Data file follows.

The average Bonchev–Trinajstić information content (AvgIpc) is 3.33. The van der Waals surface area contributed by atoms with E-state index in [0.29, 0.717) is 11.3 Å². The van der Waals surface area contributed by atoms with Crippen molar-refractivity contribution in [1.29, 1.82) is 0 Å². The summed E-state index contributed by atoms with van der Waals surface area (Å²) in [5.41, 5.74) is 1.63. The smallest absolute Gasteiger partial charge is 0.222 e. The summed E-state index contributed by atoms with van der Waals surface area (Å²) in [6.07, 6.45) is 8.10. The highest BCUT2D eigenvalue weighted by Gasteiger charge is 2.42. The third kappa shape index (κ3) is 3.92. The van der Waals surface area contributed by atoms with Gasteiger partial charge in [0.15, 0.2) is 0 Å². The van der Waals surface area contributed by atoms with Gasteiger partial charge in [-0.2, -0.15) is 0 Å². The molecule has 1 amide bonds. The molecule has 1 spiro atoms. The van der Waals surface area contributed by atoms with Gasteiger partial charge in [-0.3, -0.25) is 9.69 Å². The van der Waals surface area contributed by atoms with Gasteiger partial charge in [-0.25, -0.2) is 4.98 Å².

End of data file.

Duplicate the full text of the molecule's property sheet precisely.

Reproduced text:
The average Bonchev–Trinajstić information content (AvgIpc) is 3.33. The van der Waals surface area contributed by atoms with E-state index in [0.29, 0.717) is 11.3 Å². The van der Waals surface area contributed by atoms with Crippen molar-refractivity contribution in [1.29, 1.82) is 0 Å². The summed E-state index contributed by atoms with van der Waals surface area (Å²) in [5.41, 5.74) is 1.63. The smallest absolute Gasteiger partial charge is 0.222 e. The summed E-state index contributed by atoms with van der Waals surface area (Å²) in [6.07, 6.45) is 8.10. The highest BCUT2D eigenvalue weighted by Gasteiger charge is 2.42. The third kappa shape index (κ3) is 3.92. The van der Waals surface area contributed by atoms with Gasteiger partial charge in [0.15, 0.2) is 0 Å². The van der Waals surface area contributed by atoms with Gasteiger partial charge in [-0.2, -0.15) is 0 Å². The molecule has 1 amide bonds. The molecule has 1 spiro atoms. The van der Waals surface area contributed by atoms with Gasteiger partial charge in [-0.3, -0.25) is 9.69 Å². The van der Waals surface area contributed by atoms with Gasteiger partial charge in [-0.25, -0.2) is 4.98 Å².